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Visitor safety under the spotlight in new walker safety video


Visitor safety in Tasmania's national parks and reserves has received a major investment with a suite of projects, including a new feature video on bushwalking preparation and safety.More

Draft Frenchmans Cap Recreation Zone Plan 2018


The Parks and Wildlife Service has released the Draft Recreation Zone Plan 2018 for the Frenchmans Cap area.More

Redeveloped Lake Tahune Hut now open


A locally designed and built, energy-efficient and sustainable hut is now welcoming bushwalkers at Lake Tahune on the Frenchmans Cap Track in the Tasmanian Wilderness World Heritage Area.More

Trainee becomes the trainer


The success of the Parks and Wildlife Service trainee program was demonstrated over two days at the Mole Creek Karst National Park this week, with former trainee Dave Lee providing a cave tour to 12 trainees as part of their training.

The 12 young people from around the State took up positions as trainees with the Parks and Wildlife Service in mid-September in the third intake of trainees since the program began in 2002.

Parks and Wildlife Service trainee coordinator, Iris Todd said the trainee program was a boon to regional Tasmania, providing employment and training opportunities across the State in areas such as Maria Island, the Tasman Peninsula, Lake St Clair, Mole Creek and Strahan.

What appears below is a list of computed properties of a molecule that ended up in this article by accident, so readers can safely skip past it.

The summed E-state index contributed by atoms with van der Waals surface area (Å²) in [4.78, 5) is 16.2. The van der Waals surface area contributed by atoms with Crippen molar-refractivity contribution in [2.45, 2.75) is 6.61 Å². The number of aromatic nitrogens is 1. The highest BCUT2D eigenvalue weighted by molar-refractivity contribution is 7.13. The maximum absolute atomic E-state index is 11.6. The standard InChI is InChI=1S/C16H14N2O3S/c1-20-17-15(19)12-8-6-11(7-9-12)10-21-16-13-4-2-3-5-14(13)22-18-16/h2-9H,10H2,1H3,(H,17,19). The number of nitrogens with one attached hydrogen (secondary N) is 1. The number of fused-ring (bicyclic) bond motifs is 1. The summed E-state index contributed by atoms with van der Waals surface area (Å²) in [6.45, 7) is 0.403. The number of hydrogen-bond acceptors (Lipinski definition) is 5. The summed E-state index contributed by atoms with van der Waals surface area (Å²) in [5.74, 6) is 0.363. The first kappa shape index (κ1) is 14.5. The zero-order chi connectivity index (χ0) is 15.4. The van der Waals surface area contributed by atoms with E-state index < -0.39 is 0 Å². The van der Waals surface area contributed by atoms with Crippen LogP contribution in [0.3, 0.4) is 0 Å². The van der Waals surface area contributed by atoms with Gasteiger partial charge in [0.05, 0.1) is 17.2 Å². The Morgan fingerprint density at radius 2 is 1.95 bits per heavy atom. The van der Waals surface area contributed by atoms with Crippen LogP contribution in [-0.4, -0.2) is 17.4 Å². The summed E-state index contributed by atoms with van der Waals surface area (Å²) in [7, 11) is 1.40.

"As part of the 2005-07 trainee program, participants are undertaking conservation and land management, tourism and business administration qualifications," Iris said.

"As well as providing young people with valuable workplace skills, a portable qualification and adding to the diversity of the PWS workforce, it enables additional support to service the increased number of visitors to Tasmania and our national parks and reserves."

At Mole Creek this week, the trainees are undertaking training provided by the Drysdale Institute, a partner in the PWS training program.

A former trainee, Dave Lee, will also provide a cave tour for the trainees. Mr Lee has been employed at Mole Creek since 2003 after completing his traineeship.

"This is a good example of the success that previous trainees have had in securing employment with a diverse range of businesses and provides a practical demonstration of where they might be in two years' time at the completion of their training program," Iris said.

"It also provides an opportunity for the trainees to visit other parks around the State which is important for them to gain an understanding of the many different reserves managed by the Parks and Wildlife Service."

The PWS trainee program is a cooperative effort with Tasmanian training providers TAFE Tasmania - Natural Resources and the Drysdale Institute.

This initiative is part of the State Government's commitment to progressing Tasmania Together Goal 21 - Value, protect and conserve our natural and cultural heritage.